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Korean J Community Nutr. 1999 Sep;4(3):375-381. Korean. Original Article.
Lee YK , Sung CJ , Choi MK .
Department of Food science, Suwon Women's college, Suwon, Korea.
Department of Food & nutrition, Sookmyung Women's University, Seoul, Korea.
Department of Human nutrition & food Sciense, Chungwoon University, Chungnam, Korea.
Abstract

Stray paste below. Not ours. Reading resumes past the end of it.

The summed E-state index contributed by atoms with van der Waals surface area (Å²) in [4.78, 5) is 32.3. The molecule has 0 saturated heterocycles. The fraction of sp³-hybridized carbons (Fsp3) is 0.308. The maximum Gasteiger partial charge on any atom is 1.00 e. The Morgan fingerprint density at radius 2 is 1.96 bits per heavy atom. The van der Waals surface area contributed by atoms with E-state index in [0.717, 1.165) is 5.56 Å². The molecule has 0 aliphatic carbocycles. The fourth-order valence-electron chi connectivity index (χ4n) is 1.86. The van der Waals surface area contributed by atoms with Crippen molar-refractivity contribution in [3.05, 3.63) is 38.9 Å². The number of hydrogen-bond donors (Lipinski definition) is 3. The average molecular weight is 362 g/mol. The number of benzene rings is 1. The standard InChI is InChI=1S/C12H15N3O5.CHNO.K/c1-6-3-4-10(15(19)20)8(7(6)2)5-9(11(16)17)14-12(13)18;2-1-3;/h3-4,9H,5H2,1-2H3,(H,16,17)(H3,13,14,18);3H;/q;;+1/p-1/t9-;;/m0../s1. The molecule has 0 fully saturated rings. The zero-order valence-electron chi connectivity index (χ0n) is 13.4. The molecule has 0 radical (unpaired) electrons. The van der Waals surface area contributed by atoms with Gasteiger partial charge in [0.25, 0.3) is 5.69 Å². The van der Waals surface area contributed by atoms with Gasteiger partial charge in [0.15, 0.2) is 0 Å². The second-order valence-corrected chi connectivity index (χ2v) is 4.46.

The purpose of this study was to investigate Na and K balances in healthy adult women. Anthropometric assessments, biochemical analysis of blood, 3-day dietary flood records and collections of 3-day food, 24-hr urine and faces were performed to evaluate intakes and excretions of Na and K in 20 college women living in Seoul. The mean BMI and blood pressure of the subjects were 21.08 and 110.25/67.50mmHg, respectively. Mean daily intake of energy was 1578.84 kcal, 79% of Korean RDA. Also, daily intakes of Na and K ware 120.86mEq and 44.20mEq. The urinary and fecal excretions of Na were 99.88 and 4.45mEq/day, and those of K were 30.41 and 8.66mEq/day, respectively. The body retention, retention rate, and apparent absorption of Na were 17.11mEq, 13.23%, and 96.31%, and those of K were 5.82mEq, 8.69%, and 80.12%, respectively. The urinary and fecal Na/K ratio were 3.48 and 0.52. There were significantly positive correlations between 1) urinary Na, K excretions and intakes of Na or K, 2) urinary K and BMI, 3) serum K and serum globulin, and 4) urinary Na excretion and serum haptoglobin level, respectively. The results of this study show that Na intake was higher and K intake was lower than those of other advanced nations. Therefore, nutrition education show instruct people to reduce Na intake and to increase K intake.

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